Ex Parte Tomlin

Annotate this Case

540 So. 2d 668 (1988)

Ex parte Phillip Wayne TOMLIN. (Re Phillip Wayne Tomlin v. State).

85-1110.

Supreme Court of Alabama.

September 23, 1988.

As Corrected on Denial of Third Application for Rehearing December 2, 1988.

*669 Richard G. Alexander of Alexander & Knizley and Winn S.L. Faulk, Mobile, for petitioner.

Don Siegelman, Atty. Gen., and Joseph G.L. Marston III, Asst. Atty. Gen., for respondent.

ON SECOND APPLICATION FOR REHEARING

PER CURIAM.

The petitioner was convicted of murder and was sentenced to death. He complains that improprieties occurred during the trial. During the closing arguments, the prosecutor made comments on such matters as the defendant's not calling his wife and father as witnesses, and why the jury was given the case. In addition, he contends it was error to introduce the clothing the victims had worn at the time of their death, photographs of the victims' bodies, and love letters of the victims that were found at the scene of the killings.

We reverse, based upon the improper closing argument.[1]

In the present case, the prosecutor, in his closing argument, stated:

"The police have done a great job. We have brought the case in here to you. The reason you're still here is because the Judge said we had enough evidence for you to vote on. Now you have to do the duty that you are charged with."

No objection was made. In Adkins v. State, 38 Ala.App. 659, 93 So. 2d 519 (1956), cert. denied, the following appeared in the record:

"By Mr. Wallace: We object to the statement of the Solicitor that if the State had not made out a case the court would have taken it from the jury, and ask the court to instruct the jury that is improper."

38 Ala.App. at 661, 93 So. 2d at 521. The objection was overruled by the trial court. The Adkins court, in holding that the statement by the prosecutor was prejudicial, cited Annot., 127 A.L.R. 357, 362 (1940), which stated:

"Statements by the prosecuting attorney alluding to the fact that the trial court would have taken the case from the jury if the evidence against the defendant was not sufficient, or referring to the fact that the court had overruled a *670 motion for a directed verdict for the defendant as establishing the sufficiency of the evidence against the defendant, or similar statements, have been held to constitute reversible error."

Adkins, 38 Ala.App. at 661, 93 So. 2d at 521; Wideman v. State, 40 Ala.App. 5, 110 So. 2d 295 (1957), aff'd on other grounds, 269 Ala. 49, 110 So. 2d 298 (1959) (prosecutor implied that trial judge, by allowing case to go to the jury, believed defendant guilty); Annot., 90 A.L.R.3d 822 (1979); 75 Am.Jur.2d Trial, § 264 (1974); see Thompson v. State, 235 So. 2d 354 (Fla.Dist.Ct. App.1970) cert. denied, 239 So. 2d 828 (Fla. 1970); Washington v. State, 80 Ga.App. 415, 56 S.E.2d 119 (1949). The court in Adkins concluded that the argument of the solicitor was improper and that the trial court, by its ruling, approved and sanctioned the statement of the prosecuting attorney.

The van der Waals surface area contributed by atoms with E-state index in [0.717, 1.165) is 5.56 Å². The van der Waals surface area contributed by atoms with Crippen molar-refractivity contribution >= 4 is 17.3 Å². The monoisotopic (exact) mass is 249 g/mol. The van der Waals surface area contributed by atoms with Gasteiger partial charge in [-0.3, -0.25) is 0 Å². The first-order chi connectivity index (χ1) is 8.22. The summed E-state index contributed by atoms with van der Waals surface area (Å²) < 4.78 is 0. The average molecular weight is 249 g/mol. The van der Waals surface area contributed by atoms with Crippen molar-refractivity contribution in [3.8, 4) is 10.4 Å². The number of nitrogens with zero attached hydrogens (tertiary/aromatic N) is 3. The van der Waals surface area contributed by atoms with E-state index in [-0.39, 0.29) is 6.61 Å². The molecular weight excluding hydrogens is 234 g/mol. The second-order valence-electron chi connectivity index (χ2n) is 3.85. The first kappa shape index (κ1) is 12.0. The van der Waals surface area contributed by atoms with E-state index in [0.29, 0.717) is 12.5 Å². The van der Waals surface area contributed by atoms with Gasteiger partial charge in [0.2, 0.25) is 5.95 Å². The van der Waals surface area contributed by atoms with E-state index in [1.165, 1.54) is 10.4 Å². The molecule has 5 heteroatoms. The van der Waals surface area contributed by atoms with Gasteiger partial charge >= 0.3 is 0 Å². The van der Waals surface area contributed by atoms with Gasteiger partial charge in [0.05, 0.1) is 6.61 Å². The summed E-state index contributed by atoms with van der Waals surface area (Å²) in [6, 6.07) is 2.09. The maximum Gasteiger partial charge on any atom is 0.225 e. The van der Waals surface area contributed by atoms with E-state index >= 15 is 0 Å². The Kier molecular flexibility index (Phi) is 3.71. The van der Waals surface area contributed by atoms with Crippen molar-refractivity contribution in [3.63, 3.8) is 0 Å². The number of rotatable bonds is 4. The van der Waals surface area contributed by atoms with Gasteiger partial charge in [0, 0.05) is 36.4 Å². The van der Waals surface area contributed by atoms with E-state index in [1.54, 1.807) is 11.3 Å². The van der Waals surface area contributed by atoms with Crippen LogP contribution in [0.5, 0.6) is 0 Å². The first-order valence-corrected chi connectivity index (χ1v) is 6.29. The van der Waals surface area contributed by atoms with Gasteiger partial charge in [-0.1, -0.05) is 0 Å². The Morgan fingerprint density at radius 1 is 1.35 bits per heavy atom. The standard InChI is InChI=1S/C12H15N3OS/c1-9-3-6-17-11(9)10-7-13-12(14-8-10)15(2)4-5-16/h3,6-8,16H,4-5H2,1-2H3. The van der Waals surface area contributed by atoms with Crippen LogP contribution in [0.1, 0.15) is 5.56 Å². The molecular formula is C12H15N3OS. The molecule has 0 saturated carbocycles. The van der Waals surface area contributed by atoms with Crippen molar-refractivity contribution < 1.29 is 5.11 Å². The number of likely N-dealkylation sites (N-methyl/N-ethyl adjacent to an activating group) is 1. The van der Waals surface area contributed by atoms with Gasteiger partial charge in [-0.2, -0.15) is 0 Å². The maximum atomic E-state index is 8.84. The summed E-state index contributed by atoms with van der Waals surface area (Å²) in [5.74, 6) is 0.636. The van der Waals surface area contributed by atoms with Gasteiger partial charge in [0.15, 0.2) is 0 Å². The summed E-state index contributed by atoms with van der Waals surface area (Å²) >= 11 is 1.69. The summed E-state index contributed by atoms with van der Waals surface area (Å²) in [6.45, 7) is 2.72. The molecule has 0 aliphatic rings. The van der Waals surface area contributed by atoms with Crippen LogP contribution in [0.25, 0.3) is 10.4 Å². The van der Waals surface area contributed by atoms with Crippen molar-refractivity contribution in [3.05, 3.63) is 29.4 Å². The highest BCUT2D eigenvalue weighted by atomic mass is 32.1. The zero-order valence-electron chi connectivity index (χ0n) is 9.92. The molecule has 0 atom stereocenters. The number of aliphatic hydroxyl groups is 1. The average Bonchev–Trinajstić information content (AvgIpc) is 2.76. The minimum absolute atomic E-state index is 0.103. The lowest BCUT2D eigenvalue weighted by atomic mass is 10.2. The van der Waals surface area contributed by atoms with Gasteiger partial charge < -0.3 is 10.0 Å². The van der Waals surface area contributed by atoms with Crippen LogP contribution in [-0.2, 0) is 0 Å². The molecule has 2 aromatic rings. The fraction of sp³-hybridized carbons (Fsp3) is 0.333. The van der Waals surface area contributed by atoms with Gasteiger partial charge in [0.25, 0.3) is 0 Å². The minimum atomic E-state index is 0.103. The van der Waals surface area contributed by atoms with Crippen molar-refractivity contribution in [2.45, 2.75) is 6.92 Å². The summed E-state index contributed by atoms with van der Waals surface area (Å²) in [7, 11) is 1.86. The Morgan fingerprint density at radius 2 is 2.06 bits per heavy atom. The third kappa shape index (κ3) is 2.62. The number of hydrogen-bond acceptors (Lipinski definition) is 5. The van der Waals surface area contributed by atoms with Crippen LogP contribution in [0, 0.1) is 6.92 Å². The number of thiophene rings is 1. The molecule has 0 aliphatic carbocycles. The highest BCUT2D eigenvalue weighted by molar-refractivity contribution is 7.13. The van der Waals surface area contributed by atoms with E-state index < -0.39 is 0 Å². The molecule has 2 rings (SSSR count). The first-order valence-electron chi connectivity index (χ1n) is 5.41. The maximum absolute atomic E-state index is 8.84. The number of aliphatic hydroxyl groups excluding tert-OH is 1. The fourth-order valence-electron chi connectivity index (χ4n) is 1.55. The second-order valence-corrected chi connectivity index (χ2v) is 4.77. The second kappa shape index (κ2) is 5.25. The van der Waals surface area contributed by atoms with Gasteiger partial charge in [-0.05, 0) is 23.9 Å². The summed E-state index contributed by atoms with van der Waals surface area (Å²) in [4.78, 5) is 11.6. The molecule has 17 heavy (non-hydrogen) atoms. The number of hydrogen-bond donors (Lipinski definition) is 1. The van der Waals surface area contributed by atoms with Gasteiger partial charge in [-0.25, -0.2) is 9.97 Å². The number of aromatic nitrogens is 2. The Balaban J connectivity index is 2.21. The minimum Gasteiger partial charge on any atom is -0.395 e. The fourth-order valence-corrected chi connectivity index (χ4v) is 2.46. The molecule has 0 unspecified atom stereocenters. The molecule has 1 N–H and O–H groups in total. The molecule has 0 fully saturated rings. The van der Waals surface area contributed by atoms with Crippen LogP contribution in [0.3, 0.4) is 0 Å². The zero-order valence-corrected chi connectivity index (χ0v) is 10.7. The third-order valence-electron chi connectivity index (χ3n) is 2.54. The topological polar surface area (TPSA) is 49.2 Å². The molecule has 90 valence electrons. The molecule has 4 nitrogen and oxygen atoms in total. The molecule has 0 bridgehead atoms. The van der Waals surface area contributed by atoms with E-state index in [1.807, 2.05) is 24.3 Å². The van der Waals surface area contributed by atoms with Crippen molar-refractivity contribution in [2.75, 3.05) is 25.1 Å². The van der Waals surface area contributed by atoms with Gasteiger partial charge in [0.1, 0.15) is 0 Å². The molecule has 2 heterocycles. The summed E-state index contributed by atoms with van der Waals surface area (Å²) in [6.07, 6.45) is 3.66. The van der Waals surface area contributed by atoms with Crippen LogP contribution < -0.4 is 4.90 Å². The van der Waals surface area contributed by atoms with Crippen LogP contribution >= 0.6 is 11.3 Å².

In the present case, the statement of the prosecutor is substantially similar to the one made in the Adkins case. The only distinction that can really be made between Adkins and this case is that in the present case no objection was made, and, therefore, the judge did not rule as to the impropriety of the comment. While no objection was made, we still must review the record for error, because this is a capital case. A.R. App.P. 39(k); Ex parte Kennedy, 472 So. 2d 1106 (Ala.1985), cert. denied, Kennedy v. Alabama, 474 U.S. 975, 106 S. Ct. 340, 88 L. Ed. 2d 325 (1985).

Based on Adkins, we must conclude that the comment by the prosecutor in the present case was error. We will take appropriate appellate action whenever an error "has or probably has adversely affected the substantial rights of the petitioner." A.R.App.P. 39(k); Ex parte Kennedy, 472 So. 2d 1106 (Ala.1985), cert. denied, Kennedy v. Alabama, 474 U.S. 975, 106 S. Ct. 340, 88 L. Ed. 2d 325 (1985). The second issue presented is whether the prosecutor, in his closing argument, made improper comments about the defendant's wife's not testifying. At common law one spouse was incompetent to testify either for or against the other. Holyfield v. State, 365 So. 2d 108 (Ala.Crim.App.), cert. denied, 365 So. 2d 112 (Ala.1978). Code 1975, § 12-21-227, has modified the common law by providing that a spouse may elect to so testify. The spouse becomes competent only after he or she has elected to testify. See, Arnold v. State, 353 So. 2d 524 (Ala.1977); Holyfield v. State, 365 So. 2d 108 (Ala.Crim.App.), cert. denied, 365 So. 2d 112 (Ala.1978). Therefore, it is error for the prosecutor to draw an adverse inference from a defendant's failure to call his or her spouse. Ex parte Billingsley, 402 So. 2d 1060 (Ala. 1981). See Ferry v. State, 161 Ga.App. 795, 287 S.E.2d 732 (1982); Turnage v. State, 216 Miss. 813, 63 So. 2d 220 (1953); State v. Thompson, 290 N.C. 431, 226 S.E.2d 487 (1976).

The prosecutor made the following comments in his closing arguments:

1. "We cannot call the defendant's wife to the witness stand. She has what we call a husband and wife privilege, and we cannot make her testify." 2. [a] "And the reason that that was important, as I have explained to you, is that we cannot call the wife of the defendant to the stand." "And [b] do you all find it a little strange that Mrs. Tomlin didn't show up until after we brought Mrs. Daniels here?" "I find it somewhat strange that she didn't even show her face in this courtroom until after Mary Daniels came in here." 3. "And we cannot make the defendant's wife take the stand. "They can call her. They can call her and she can take this stand and tell you anything she wants voluntarily, but the State of Alabama can't call her. So we've got to work the other way. We can bring Mary Daniels, because her husband's not on trial today, and the Judge can make sure that you hear her testimony...."